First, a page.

Dozens of vehicles driven by opposition activists were stopped by security forces as they slowly traveled to the center of Yerevan from the city’s outskirts in several simultaneous processions that began early in the morning.
The drivers were forcibly removed from the cars that were subsequently towed away by the police amid traffic jams.
Opposition leaders condemned the police actions, saying that the drivers did not violate traffic rules and simply exercised their legal right to peaceful assembly.
“The policemen that you are seeing are a minority in the [law-enforcement] system, and let this police minority bear in mind that it will be held accountable,” one of them, Aram Vartevanian, told reporters.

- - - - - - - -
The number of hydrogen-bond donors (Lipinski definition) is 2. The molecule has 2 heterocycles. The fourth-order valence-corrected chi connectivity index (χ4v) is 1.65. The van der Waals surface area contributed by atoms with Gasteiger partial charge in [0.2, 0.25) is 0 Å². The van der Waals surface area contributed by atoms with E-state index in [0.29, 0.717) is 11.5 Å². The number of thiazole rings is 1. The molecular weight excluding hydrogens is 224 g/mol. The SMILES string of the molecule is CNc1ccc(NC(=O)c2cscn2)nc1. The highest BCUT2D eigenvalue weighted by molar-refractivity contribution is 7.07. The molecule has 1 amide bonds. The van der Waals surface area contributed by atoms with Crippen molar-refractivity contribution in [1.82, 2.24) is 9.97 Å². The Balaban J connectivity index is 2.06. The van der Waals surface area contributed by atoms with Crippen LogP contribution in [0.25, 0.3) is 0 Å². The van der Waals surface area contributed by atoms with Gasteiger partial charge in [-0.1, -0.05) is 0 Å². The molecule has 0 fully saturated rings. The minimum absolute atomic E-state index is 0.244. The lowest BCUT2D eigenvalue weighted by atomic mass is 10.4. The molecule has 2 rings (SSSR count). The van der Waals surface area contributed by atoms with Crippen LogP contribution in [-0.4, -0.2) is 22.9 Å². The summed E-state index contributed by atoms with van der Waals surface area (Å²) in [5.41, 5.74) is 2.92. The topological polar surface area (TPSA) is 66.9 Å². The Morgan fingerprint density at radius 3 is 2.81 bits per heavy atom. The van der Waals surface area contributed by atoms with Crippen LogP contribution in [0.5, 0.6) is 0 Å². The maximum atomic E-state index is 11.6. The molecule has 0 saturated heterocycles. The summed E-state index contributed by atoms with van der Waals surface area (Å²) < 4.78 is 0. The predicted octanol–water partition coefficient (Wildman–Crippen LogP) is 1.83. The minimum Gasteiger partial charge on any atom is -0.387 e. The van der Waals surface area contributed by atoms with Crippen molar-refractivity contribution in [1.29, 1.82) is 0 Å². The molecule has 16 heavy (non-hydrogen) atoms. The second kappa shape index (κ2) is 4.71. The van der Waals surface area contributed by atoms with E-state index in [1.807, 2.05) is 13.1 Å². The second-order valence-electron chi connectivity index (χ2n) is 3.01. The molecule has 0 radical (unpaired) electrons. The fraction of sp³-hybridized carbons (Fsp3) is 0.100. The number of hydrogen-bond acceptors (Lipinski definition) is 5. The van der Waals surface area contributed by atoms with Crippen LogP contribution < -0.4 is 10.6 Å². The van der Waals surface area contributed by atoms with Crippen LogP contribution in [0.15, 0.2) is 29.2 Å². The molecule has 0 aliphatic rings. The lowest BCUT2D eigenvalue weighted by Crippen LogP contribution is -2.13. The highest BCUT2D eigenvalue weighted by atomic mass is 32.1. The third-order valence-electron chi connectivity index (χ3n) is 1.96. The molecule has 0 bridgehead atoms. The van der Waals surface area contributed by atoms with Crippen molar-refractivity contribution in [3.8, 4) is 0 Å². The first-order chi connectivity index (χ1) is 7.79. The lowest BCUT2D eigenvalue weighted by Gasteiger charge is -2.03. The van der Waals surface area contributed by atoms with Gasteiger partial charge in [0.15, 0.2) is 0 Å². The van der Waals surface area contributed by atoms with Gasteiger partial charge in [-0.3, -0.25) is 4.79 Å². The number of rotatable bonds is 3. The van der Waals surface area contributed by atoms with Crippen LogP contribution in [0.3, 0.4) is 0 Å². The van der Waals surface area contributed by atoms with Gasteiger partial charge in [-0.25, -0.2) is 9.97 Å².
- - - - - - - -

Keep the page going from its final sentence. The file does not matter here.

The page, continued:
Vartevanian accused the police of seriously damaging some of the impounded cars.
A police statement released later in the day defended the arrests and the dispersal of the motorcades, saying that they disrupted traffic in the city. It urged opposition supporters not to “restrict other citizens’ freedom of movement by interfering with traffic.”
The police did not halt similar processions organized by the country’s leading opposition forces last week.
They broke up the latest motorcade rallies as the daily anti-government protests entered their third week. The opposition Hayastan and Pativ Unem alliances pledged to step up the pressure on Prime Minister Nikol Pashinian as thousands of their supporters again marched through central Yerevan on Sunday.
Pashinian has rejected opposition demands for his resignation sparked by his recent statements on the Nagorno-Karabakh conflict.